Tag: Hope


Sigh No More

One of the first pieces of literature I ever memorized was a Bible verse familiar even to those who have never set foot in a fundamentalist Christian home: “God is love.” It’s a nice sentiment, and it probably sounded adorable in my toddler lisp, but I was already on my way to a very unhappy understanding of the verse’s meaning.

“God is love” meant that he was willing to defile himself by sifting through the filth of humanity and saving a worm like me.

“God is love” meant that he would inflict (or sanction) whatever pain necessary to insure my soul against hell.

“God is love” meant that he would play the gentleman and let people make “unbiased” decisions between Christianity and eternal suffering.

(Alternately, it meant that he had predestined me over less lucky humans for salvation. I experienced my fair share of Calvinism.)

“God is love” meant that he had paid my debt, so I was forever in his.

In practical terms, “God is love” translated into fear. God’s love was conditional, you see, and it wasn’t particularly affectionate to start with. When I was Baptist, any little mistake would put my salvation into question. (You couldn’t lose your salvation per se, but if you messed up… well, Jesus clearly wasn’t alive and well in your heart.) When I was Presbyterian, my soul was secure, but God didn’t love all of my friends and family enough to choose them. From my earliest memories, the unthinkable torment of hell—burning alive forever and ever and ever—dangled over my head  and that of everyone I knew. And this was God’s love.

Which brings me here:

Maybe you’ve heard about this. Maybe you don’t care. Maybe you care so much that you’re brandishing every weapon in your arsenal against heresy. Or maybe you’re like me, wanting to weep for the hope of it all.

Even though “Love Wins” is not yet released, prominent theologians have already consigned the author to hell… simply for suggesting that perhaps God is not torturing the majority of his creation for eternity. A dear friend writes about the divide between real, aching hearts and those “who are more concerned with winning than with loving,” and I want to ask those people, those self-assured theologians and heretic-slayers, Why? Why would you rather follow a God who allows babies to be born knowing that nine out of ten will burn forever… who handpicks some for his utopian afterlife but not all, or who makes our fates dependent on accurate guesswork… who expects us to rejoice while billions die… whose love only concerns itself with right vs. wrong… Why would you rather follow that God than explore the hope that true love doesn’t require us to shut down our hearts?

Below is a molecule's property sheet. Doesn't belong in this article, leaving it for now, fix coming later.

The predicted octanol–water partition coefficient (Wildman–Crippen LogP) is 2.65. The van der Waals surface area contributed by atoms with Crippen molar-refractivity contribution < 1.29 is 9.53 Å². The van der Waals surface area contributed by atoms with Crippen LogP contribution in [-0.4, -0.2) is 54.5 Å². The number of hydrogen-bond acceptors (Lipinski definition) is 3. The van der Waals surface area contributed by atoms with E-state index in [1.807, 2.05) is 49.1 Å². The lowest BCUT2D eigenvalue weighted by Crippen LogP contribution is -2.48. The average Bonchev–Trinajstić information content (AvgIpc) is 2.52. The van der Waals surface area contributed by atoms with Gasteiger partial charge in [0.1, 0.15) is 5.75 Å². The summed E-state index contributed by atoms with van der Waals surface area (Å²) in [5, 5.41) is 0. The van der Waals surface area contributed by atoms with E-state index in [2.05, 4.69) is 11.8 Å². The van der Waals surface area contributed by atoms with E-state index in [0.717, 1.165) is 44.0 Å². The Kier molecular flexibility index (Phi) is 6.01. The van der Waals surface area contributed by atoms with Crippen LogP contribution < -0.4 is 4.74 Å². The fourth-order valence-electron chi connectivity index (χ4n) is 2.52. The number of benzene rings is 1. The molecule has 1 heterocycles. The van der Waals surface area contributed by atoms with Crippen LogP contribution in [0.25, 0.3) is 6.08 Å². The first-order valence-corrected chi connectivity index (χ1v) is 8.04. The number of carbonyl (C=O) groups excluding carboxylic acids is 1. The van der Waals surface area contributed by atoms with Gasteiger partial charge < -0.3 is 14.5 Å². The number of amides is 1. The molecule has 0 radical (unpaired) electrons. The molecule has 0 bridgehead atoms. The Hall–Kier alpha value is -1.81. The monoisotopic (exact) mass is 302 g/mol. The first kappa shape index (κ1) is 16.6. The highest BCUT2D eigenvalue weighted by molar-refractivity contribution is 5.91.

I was terrified the first time I posted about hell; I expected anger, hatred, and Molotov cocktails (approximately the treatment Rob Bell’s been getting), but it was worth the risk. I couldn’t not share the spacious peace I had found outside of religious tradition. The idea that God actually could be love—kind, unconditional, crazy-about-us love—is worth spreading no matter the cost or the dissenters. In fact, it might be the first piece of truly good news some Christians have ever heard.

Play us out, Marcus:


The Outcome

Part IV
(Preface here, Part I here, Part II here, Part III here)

Since leaving home, I have struggled my way to forgiveness countless times. Each memory starts the struggle over again, so my mind has gotten pretty good at sticking its fingers in its ears and chanting “La la la, I’m not remembering this!” So why, in my effort to forgive and forget, am I bringing up the past I don’t even want to think about?

It’s for women like my mom who may not particularly want kids or have the ability to teach them well but who are being guilt-tripped into thinking that God wants them to birth and educate an unlimited procession of children.

It’s for men like my dad who take as gospel that God is giving them both the responsibility to control their children and a Get Out of Jail Free card to use whatever means necessary.